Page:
Graham Beasley Triathlon, Sprint Tri, year 2.
Year 1 results:
500m swim + T1: 16:26 (127/210)
20km cycle: 39:29 (94/210)
5km run + T2: 26:26 (63/210)
Overall placement: 86/210
Year 2 results:
500m swim + T1: 13:07 (77/228)
20km cycle: 39:47 (63/228)
5km run + T2: 24:45 (54/227)
Overall placement: 58/227 (44/125 men, 7/17 age group)
I knocked 4:41 off of last year's time.
We had company this morning. That, combined with an early departure for an out-of-town race, precluded family attendence. So I hit the road just before 7am, with my bike and a bagload of gear behind me. Unlike last year, this year I parked on a quiet street, with nobody around. I walked down, grabbed my race kit, hit the washroom line, then went back to my car for my gear. I grabbed a spot in the transition zone near the water, which would be a disadvantage for T2, but gave me choice of an end-of-rack position.
I spotted Brian, who I ran with in the North Bay Tri. He was doing the Half Iron distance. I set up my transition area, then pondered going for a swim.
I really wanted to test out my wetsuit, and my general ability to swim, before the race started. After clearing it with a race marshall (by then the half iron swim had started), I got in near the Swim In, and swam across the river and back. The current was noticeable, but I felt pretty good. Not great, but pretty good. Then again, swimming was NEVER my strength in triathlon.
I left my wetsuit on (I'd gotten it done up once by myself, and wasn't about to take any chances), and headed over to the start line. Last year they'd encouraged wearing water shoes, due to the prevalence of zebra mussels. The prerace email hadn't mentioned them, but when I got to the docks one guy was nursing a nasty cut on his toe. Uh oh. Apparently, they were back.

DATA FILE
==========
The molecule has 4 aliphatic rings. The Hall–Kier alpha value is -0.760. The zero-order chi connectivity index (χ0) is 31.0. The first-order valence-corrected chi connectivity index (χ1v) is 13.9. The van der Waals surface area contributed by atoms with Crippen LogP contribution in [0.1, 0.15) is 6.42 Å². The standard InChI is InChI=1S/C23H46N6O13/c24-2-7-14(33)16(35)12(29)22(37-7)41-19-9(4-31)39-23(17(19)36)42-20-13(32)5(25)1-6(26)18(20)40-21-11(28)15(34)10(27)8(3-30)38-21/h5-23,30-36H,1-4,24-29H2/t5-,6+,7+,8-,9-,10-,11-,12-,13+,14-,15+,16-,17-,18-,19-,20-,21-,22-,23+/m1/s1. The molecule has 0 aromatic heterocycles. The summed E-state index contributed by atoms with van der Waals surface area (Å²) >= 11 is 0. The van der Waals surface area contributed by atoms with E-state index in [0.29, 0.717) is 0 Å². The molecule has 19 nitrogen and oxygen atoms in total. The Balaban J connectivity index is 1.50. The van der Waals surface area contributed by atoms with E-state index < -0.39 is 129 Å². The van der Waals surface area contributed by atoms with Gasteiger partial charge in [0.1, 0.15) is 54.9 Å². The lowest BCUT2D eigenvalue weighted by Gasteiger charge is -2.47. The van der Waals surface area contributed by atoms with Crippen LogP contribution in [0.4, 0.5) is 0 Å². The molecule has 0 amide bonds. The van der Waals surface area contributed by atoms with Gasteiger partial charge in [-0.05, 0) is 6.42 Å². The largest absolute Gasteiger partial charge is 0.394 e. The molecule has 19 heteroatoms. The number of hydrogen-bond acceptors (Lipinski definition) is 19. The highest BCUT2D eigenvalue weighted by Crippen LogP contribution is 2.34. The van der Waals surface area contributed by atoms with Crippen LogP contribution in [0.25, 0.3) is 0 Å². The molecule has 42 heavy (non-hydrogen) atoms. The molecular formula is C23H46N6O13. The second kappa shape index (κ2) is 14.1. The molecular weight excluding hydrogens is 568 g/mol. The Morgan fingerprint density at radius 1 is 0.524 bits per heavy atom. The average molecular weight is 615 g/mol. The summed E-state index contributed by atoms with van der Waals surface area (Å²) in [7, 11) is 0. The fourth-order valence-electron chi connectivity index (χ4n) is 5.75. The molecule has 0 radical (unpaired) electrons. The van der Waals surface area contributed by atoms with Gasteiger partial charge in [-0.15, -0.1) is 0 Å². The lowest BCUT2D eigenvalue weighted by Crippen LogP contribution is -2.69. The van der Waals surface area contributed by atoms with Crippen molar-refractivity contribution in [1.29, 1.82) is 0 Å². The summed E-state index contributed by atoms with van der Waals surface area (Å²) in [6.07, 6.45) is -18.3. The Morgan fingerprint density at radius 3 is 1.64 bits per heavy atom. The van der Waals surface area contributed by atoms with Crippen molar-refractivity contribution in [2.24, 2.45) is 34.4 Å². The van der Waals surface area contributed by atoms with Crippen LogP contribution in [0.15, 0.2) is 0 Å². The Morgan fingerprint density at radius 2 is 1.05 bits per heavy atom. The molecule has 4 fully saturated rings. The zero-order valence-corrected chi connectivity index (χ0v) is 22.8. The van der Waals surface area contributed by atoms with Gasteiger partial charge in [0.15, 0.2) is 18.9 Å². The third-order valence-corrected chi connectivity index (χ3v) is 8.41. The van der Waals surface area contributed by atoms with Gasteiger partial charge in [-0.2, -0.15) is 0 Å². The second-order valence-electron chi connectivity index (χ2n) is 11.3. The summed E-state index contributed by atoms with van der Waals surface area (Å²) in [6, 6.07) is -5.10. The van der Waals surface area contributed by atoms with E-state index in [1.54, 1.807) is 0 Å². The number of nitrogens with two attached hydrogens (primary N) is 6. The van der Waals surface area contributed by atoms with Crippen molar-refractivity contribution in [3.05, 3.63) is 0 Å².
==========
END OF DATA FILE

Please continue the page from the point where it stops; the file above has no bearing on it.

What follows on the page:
I stayed on the docks until the last possible minute. I had to put my feet down once, to get into the water, but was advised that I'd be ok if I went slowly and tested the bottom gently. The 20-29 wave left, then it was our turn.
I started behind the front wave, and tried to start out strong, smooth, and most importantly aerobic. I was less concerned at first with going straight than I was with avoiding collisions. I had someone swim up my back a few times, but there wasn't a lot I could do about it. Surprisingly, whenever I looked up, I seemed to be headed pretty close to the right direction.
As with last year, we do about 225m into a stiff current, then turn around and do 275 with the current at our feet. I probably would have preferred to start slowly to build confidence, but the truth of the matter was that the current necessitated starting with power. It would be easier and much less costly, I figured, to ease up on the return journey.
About 50m before the buoy, I realized that I was swimming alone. Of course, there are two possible explanations for this. I chose to believe that I was having a good swim. It felt like I was. I breathed every 2 or 3 pulls, depending on how I felt, and ocassionaly stopped, looked up, and sputtered. I made the turn alone, which I can tell you is a huge blessing.